Archive for February, 2008
In the new column Wolf makes a series of interesting points. First he argues that my “analysis suggested a highly plausible worst case scenario, not the single most likely outcome”. Second, he argues that, even in this worst case scenarios, the expected losses for the financial system (that I estimated to be about $1 trillion) and thus the potential fiscal costs of a bailout of the financial system would be only 7% of GDP, an amount that a large economy such as the US can easily afford: as he argues the US public debt would increase in that scenario only to 70% of GDP. And the yearly costs of servicing such increased debt would be – in his view – “a mere 0.2% of GDP in perpetuity. This is a fiscal bagatelle”.
What should we make of his argument? For now I will not debate whether my scenario is plausible or not; let us leave aside this debate for now and let us concentrate on the fiscal costs of a bailout of the financial system in this “worst case scenario”. Will it be only 7% of GDP or more? I will argue in this article that such fiscal costs of a financial crisis could be much higher than 7% of GDP, as high as 19%, even leaving aside the even bigger losses in the net worth of the private sector that a severe financial crisis would imply.
Here are a number of reasons why the overall financial losses and the fiscal costs of a bailout of the financial system could be much higher than 7% of GDP…
Testimony on the Economy, Fed Policy and Financial Markets at a Hearing in the House Committee on Financial Services
Today I was one of the five speakers at a Congressional Hearing in the House of Representatives’ Committee on Financial Services. The hearing was on Monetary Policy and the State of the Economy. Fed Chairman Bernanke will appear tomorrow Wednesday in front of this committee to present the Fed’s semi-annual Humphrey-Hawkins testimony on the state of the economy.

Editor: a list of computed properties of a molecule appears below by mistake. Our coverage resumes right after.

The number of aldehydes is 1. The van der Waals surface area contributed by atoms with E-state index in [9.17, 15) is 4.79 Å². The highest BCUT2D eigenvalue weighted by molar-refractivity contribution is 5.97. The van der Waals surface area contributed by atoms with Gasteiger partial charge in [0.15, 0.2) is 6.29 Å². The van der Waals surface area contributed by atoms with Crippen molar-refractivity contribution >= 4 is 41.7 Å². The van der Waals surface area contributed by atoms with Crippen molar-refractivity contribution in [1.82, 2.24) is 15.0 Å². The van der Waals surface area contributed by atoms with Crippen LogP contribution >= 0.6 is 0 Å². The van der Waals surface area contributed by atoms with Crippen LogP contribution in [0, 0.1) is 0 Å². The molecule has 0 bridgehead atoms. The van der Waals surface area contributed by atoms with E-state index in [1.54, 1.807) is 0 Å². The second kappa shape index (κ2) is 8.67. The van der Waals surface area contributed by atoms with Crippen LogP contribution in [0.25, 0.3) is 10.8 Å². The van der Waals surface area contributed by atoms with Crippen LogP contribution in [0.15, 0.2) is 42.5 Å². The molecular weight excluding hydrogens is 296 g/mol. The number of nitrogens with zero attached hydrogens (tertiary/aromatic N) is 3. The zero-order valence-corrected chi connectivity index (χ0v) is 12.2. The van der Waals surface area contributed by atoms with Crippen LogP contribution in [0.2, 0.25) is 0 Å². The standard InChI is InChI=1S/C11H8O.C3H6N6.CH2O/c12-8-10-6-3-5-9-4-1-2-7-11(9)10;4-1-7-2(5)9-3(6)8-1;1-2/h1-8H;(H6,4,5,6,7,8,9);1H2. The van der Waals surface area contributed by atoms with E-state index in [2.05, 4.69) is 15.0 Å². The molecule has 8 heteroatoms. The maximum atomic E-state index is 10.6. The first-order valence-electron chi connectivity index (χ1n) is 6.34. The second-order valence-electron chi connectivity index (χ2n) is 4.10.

In addition to myself the other speakers at today’s hearing were Alice Rivlin, John Taylor, Mark Zandi and Carmen Reinhart (a video webcast of the full hearing is available here). Here is a brief summary of the views expressed during the hearing…
Regular readers of this Global EconoMonitor are already aware of most of my views about the risks ahead: a severe US recession, recoupling of the rest of the world with the US hard landing, severe credit crunch and the risks of a systemic financial crisis.
Here are a below few online publications/media appearances where I have recently summarized and fleshed out these views…
For the last few years owners of private equity firms had been the new “Masters of the Universe”. At the 2007 World Economic Forum in Davos last year it was almost impossible to get into the panel on private equity as they were fully booked from the very first day. And I remember the head of one of the leading private equity firms cockily arguing in a session that all was fine in that industry and any attempt to regulate it or tax it otherwise was inappropriate interference.
But what a difference a year makes! Yesterday’s Masters of the Universe are now in the dust as the private equity and LBO bubble has now gone bust. By now dozens of LBOs announced in 2007 have been either restructured, postponed or cancelled altogether; also seven actual medium sized LBOs have gone into bankruptcy this year alone and many more of the bigger ones may also go bust.
Let us next flesh out in more detail this bust of the private equity and LBO bubble…
Needless to say the latest macro news (the Philly Fed report) and financial news (increase in corporate bankruptcies and LBOs going belly up, monoline deeper mess, trouble in the muni bonds markets, credit spreads widening, etc.) confirm my analysis that the risk of a systemic financial crisis is rising.
The text of my Project Syndicate column is available here below:
Today Martin Wolf of the Financial Times devotes his column to present my “12 Steps to Financial Disaster” scenario and my follow-up piece on why the Fed and financial policy makers may not be able to prevent this systemic financial risk episode. I feel certainly honored that the most thoughtful and well respected commentator on [...]
The Forthcoming “Jingle Mail” Tsunami: 10 to 15 Million Households Likely to Walk Away from their Homes/Mortgages Leading to a Systemic Banking Crisis
The current housing recession, subprime meltdown and severe credit crunch in financial markets has many worrisome aspects. And while there is always a “crisis de jeur” – one day SIVs, the next day monolines, the next day TOBs or auction-rate securities – one needs to keep some perspective and consider which risks are first-order sources of stress for financial markets and which ones are of second or third-order concern.